Ohio State or Michigan: Which Squad Is More Dangerous?

Scott PolacekFeatured ColumnistJanuary 9, 2013

INDIANAPOLIS, IN - MARCH 10: Aaron Craft #4 of the Ohio State Buckeyes defends against Trey Burke #3 of the Michigan Wolverines during their Semifinal game of the 2012 Big Ten Men's Basketball Conference Tournament at Bankers Life Fieldhouse on March 10, 2012 in Indianapolis, Indiana. Ohio State defeated Michigan 77-55.  (Photo by Jonathan Daniel/Getty Images)
Jonathan Daniel/Getty Images

On the surface asking which NCAAM's team, Ohio State or Michigan, is more dangerous seems like a painfully obvious exercise.

One team, the Wolverines, is undefeated and arguably the best squad in the country, while the other team, the Buckeyes, has lost to the three quality teams it has played.

However, things aren’t always so black and white in the world of college basketball, especially when discussing two bitter rivals in the nation's best conference.

First things first: Ohio State and Michigan face off in Columbus on Sunday with a lot more than just another league victory on the line.

The Wolverines’ star point guard, Trey Burke, is a Columbus-bred kid who grew up wanting to be a Buckeye. The fact that his hometown coach, Thad Matta, elected not to recruit him undoubtedly festers in the back his mind.

Matching up against Burke is the current Ohio State point guard, Aaron Craft, who is both loved and questioned by the Buckeye Nation every time he takes the floor.

Craft will be defending Burke during the game, but he will also be defending his pride against fans that pine for what could have been had Matta recruited Burke instead.

And of course bragging rights are at stake for two of the most raucous fanbases in all of college sports.

Fanbases that also just so happen to hate each other.

So which team will give its fans a chance to brag into March as the more dangerous team going forward?

Let’s start with the squad that everyone had written off heading into the Big Ten season.

Ohio State played perhaps its most complete game of the year Tuesday at Purdue, a game that it absolutely had to have following the debacle at Illinois.

Deshaun Thomas scored 22 points, but for once he wasn’t alone. Craft had 15, Evan Ravenel scored 13 and Sam Thompson added eight, two of which came on one of the best dunks of the season.

The Buckeyes shot better than 56 percent from the field and showed what can happen when a squad that has one dynamic scorer plays team ball and takes advantage of a defense that is focusing its attention on one guy.

Unfortunately for head coach Thad Matta, team basketball like that hasn’t happened with the regularity he needs it to this year.

But if in fact Ohio State turned a corner during Tuesday’s game, it will be plenty dangerous going forward.

The Buckeyes have the Big 10’s leading scorer (15th in the country) in Thomas and a gritty floor general in Craft, who can single-handedly change the game on the defensive end and is a legitimate force if he contributes offensively.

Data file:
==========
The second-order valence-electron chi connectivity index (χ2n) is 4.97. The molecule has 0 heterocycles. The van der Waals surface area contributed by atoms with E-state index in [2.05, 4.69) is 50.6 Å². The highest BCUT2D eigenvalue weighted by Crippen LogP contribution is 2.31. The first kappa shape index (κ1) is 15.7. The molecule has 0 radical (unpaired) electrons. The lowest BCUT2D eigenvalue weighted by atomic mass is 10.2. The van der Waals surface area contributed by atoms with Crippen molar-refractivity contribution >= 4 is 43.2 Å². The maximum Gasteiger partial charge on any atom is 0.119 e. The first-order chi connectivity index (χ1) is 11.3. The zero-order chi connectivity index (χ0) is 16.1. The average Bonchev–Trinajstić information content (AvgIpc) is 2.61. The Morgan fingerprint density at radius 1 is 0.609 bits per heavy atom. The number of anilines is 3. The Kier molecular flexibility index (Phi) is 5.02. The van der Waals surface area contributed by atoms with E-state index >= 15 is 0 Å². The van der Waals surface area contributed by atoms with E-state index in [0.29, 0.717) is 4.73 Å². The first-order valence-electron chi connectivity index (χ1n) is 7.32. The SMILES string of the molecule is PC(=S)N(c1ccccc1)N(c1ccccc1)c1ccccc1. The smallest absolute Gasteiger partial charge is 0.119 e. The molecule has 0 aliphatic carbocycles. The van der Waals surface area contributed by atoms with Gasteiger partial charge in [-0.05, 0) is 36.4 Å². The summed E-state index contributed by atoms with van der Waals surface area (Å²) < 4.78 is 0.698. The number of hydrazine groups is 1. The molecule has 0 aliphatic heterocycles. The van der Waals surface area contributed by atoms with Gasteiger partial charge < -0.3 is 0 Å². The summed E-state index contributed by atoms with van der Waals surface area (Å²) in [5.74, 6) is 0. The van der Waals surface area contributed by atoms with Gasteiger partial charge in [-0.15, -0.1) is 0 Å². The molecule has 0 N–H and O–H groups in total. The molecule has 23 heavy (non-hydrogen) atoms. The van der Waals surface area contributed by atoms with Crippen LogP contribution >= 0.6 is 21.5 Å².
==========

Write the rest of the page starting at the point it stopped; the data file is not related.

Furthermore, the Buckeyes are much deeper than they have been in years past under Matta, even if that depth isn’t quite as talented as other teams.

Gone are the days when Matta could ride his five starters into the ground for 38 minutes a night.

With only one senior, Coach Matta has consistently used an eight-man rotation, not shying away from employing the youngsters, even after they make a mistake.

The youth on this team has gotten a chance to play early and often.

If players such as Shannon Scott (who has been excellent), LaQuinton Ross, Amir Williams and Thompson continue to develop, the Buckeyes could be very dangerous.

Also, don’t overlook the fact that Ohio State has something that most teams, including Michigan, do not—a coach who has been there and done that when it comes to March success.

Coach Matta has gone to two Final Fours, become a regular at the Sweet 16 and has won five Big Ten crowns in just eight years in Columbus.

While Ohio State is certainly more dangerous than it is getting credit for, one can only play the devil's advocate for so long.

Michigan may not only be the most dangerous team in the Big Ten—it could be the scariest team in the country.

For starters, the Wolverines have arguably the best backcourt in the nation. Burke is playing at an All-American level, and his running mate Tim Hardaway Jr. is bringing the consistency that fans have been looking for his entire career.

Furthermore, Michigan’s frontcourt is much more formidable than it has been in years past because of the contributions of Jordan Morgan and Mitch McGary.

When Jon Horford is fully healthy, look out.

Thanks to a strong backcourt and developing frontcourt, the Wolverines are comfortable playing an up-and-down style or slowing it down in a half-court game. It’s difficult to make them feel uncomfortable or force them out of their element.

Michigan perfectly mixes veteran leadership with great potential in the form of their youngsters.

Freshmen McGary, Glenn Robinson III and Nik Stauskas have filled their roles seamlessly and understand that this is Burke’s team first and foremost.

Ultimately, the argument boils down the Wolverines having more talent going forward than the Buckeyes. Throw in the peripheral reasons (versatility, depth, etc.), and it is clear the Maize and Blue are more dangerous this season than the Scarlet and Gray.

But don’t sleep on the Buckeyes just yet. They are a team poised to turn some heads this spring.